“We pay you to go to school,” said Brummette. With the university having a rolling admission program, he encouraged students to apply all the way up to August despite the Feb. 1 deadline. “Graduate school works very hard, and if there’s any money, we send it to you. Feb. 1 is the priority registration deadline, but we tend to have funding still left over.”

Brummette defined Master’s in Strategic Communication as “any communication that helps an organization achieve its mission.” Possible careers with this degree are endless, namely becoming a “public relations officer working for a police station.” There’s simply no field where effective communication is not present and that’s why the demand for a graduate from this program will remain.

The same student-centered focus is carried from the undergraduate to the graduate programs, but students don’t have to wait till they graduate to enroll. There’s the option for dual-enrollment, where “students are allowed to attend two 500-level classes.”

“The cool thing about this program is you get to make it what you want,” said Huband, who’s interested in converging his passion for producing videos with the aspect of strategic communication.

Students may choose one of two courses of study when it comes to pursuing a Master of Science in Strategic Communication: the non-thesis route or the thesis route. Both require a total of 36 hours, 18 hours in required classes and the remaining 18 in electives, except in the thesis option where six hours will be directed and reserved for the completion and presentation of a thesis.

The minimum GPA requirement’s a 2.75, “but you need to have a higher GRE score. [However] it’s not a pass or fail test. I hear so many stories from so many students,” said Brummette. “Don’t let the test scare you away; it doesn’t reflect your intelligence. Another thing we accept are three really strong recommendation letters.”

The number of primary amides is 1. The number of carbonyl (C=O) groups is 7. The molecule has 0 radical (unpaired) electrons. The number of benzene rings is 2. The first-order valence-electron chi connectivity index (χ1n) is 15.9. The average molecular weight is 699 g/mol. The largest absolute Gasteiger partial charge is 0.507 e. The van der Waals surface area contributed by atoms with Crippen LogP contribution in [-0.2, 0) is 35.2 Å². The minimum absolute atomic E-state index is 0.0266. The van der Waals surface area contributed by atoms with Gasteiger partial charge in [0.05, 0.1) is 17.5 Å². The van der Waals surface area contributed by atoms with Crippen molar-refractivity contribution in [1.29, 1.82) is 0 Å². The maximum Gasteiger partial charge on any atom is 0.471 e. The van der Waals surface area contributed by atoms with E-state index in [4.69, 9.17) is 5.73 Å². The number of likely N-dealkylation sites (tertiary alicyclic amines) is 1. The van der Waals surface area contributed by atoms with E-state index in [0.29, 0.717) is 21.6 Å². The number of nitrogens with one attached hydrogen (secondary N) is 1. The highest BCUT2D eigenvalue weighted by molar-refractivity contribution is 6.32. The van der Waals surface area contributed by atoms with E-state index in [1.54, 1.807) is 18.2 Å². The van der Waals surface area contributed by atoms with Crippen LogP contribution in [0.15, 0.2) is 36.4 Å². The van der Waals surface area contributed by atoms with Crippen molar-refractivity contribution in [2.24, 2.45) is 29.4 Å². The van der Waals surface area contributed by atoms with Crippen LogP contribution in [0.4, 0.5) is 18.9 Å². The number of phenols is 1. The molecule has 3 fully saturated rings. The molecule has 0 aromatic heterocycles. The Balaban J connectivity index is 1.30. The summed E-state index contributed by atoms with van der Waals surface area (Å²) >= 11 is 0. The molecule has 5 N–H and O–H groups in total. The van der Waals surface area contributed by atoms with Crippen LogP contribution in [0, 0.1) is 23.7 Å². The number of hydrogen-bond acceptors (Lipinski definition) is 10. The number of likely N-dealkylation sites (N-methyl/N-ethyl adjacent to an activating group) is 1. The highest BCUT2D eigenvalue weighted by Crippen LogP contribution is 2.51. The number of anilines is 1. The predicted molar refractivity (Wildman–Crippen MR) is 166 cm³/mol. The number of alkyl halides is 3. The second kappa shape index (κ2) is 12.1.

“Regarding letters of recommendation, if this is something that interests you, start building those relationships [with your instructors],” advises Herbert.

“But we look at your overall performance,” said Brummette. “What really stands out is if you had a couple of rough semesters, but you really came out of your shell and started doing better.” He admits to having a “not-so-great Freshman year” himself, but he ended up going to Radford for not just his Master’s but his Doctorate degree as well. “I loved my undergrad, but I was able to actually study what I wanted [under the graduate program].”

There’s also the opportunity to earn money as you teach at the graduate level while pursuing your Master’s, something Fescemyer, Huband, Szkalak are currently implementing. One common challenge they’ve faced is establishing a sense of power difference with their students, stated Fescemyer. “We’re a lot closer to the age of our children, so I think they expect us to be lenient. But as long as you stick to your guidelines, there’s should be no problem.”

Huband disagreed with the sentiment, instead raving of his graduate experience in every aspect and how it had been the best decision he’d ever made.

“We’re still accepting applications,” said Brummette. “Step one: fill out application. Step two: your application will be evaluated. A personal statement is required and make sure to have no typos; we need to know what we can offer you to make you better.”